“Christian teachings on grace and forgiveness never mean covering up sin in ways that expose others to harm,” Greear said. “And someone that has abused another should never be in a position in our churches where they can do it a second time.”
- Myth No. 5: “Enduring abuse in marriage is part of learning to love like Jesus.”
“We say, ‘God hates divorce.’ Yes, but God also hates abuse. And we don’t enable one thing God hates to try and prevent another,” he said.
- Myth No. 6: “We would know an abuser if one was in our church.”
Abusers “can be disarming and downright charming,” Greear said. “And they thrive in environments of naive assumptions and no accountability, where stereotypes, rather than sober thinking, control the day.”
- Myth No. 7: “Updating our policies will take care of the problem.”
Updated policies are “essential steps,” but they must be combined in local churches with “changes in attitude and culture,” he said.
Greear encouraged participants to complete the Caring Well Challenge, a year-long, joint initiative of the ERLC and the Sexual Abuse Advisory Group that calls churches to become equipped to prevent predatory behavior and to care for survivors.
Will the church be good shepherds?
In comments based on Jesus’ teaching about himself as the Good Shepherd in John’s Gospel, Moore urged churches to shepherd God’s people, protecting them against wolves and not abandoning them as hired hands would.
“The question is whether the church will be shepherds,” he said. “The question is whether the church will stand for those who are vulnerable or whether the church will stand with those who would prey on them.
“Every congregation represented in this room needs to go back and to say repeatedly in every venue that you have: ‘If you are somebody who has lived through the terror of church sexual abuse, here is what this church will do to love you and to support you and to hear you and to equip you. This church will not shame you. This church will not reject you. This church will not cast you out. This church is a family of brothers and sisters who love one another and support one another because Jesus says this is what a shepherd does.’”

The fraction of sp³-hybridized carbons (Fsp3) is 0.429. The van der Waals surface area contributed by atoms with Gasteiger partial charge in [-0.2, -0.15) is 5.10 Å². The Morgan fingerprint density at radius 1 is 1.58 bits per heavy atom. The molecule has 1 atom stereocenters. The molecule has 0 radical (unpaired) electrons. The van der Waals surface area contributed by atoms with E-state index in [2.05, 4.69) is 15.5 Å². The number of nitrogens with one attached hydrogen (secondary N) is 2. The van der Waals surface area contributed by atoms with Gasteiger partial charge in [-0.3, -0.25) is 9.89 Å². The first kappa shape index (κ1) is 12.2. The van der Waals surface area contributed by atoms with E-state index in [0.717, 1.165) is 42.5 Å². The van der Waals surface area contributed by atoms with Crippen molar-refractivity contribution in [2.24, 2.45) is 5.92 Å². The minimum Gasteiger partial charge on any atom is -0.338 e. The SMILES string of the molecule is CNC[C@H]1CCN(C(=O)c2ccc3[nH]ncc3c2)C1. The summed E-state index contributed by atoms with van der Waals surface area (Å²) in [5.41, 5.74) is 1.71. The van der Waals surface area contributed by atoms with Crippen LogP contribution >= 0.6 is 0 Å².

Moore told the audience, “A church that will say, ‘We’re not going to expend a lot of effort on this; we don’t want to get distracted by this,’ is a church that is not acting like a shepherd but like a hired hand.
“Brothers and sisters, if you think that responding to church sexual abuse is a distraction from the mission of the church, you do not understand the mission of the church.”
Churches should neither think they are invulnerable nor think they must act to prevent the outside world from learning about abuse in the congregation, he said.
“One of the major drivers of church sexual abuse is this sense of invulnerability—this sense of: ‘Well, it couldn’t happen in our church, or it couldn’t happen in our kind of church.’
“Brothers and sisters, Jesus never protects his reputation by covering up sin. Jesus instead pours out his reputation by confronting sin and injustice.”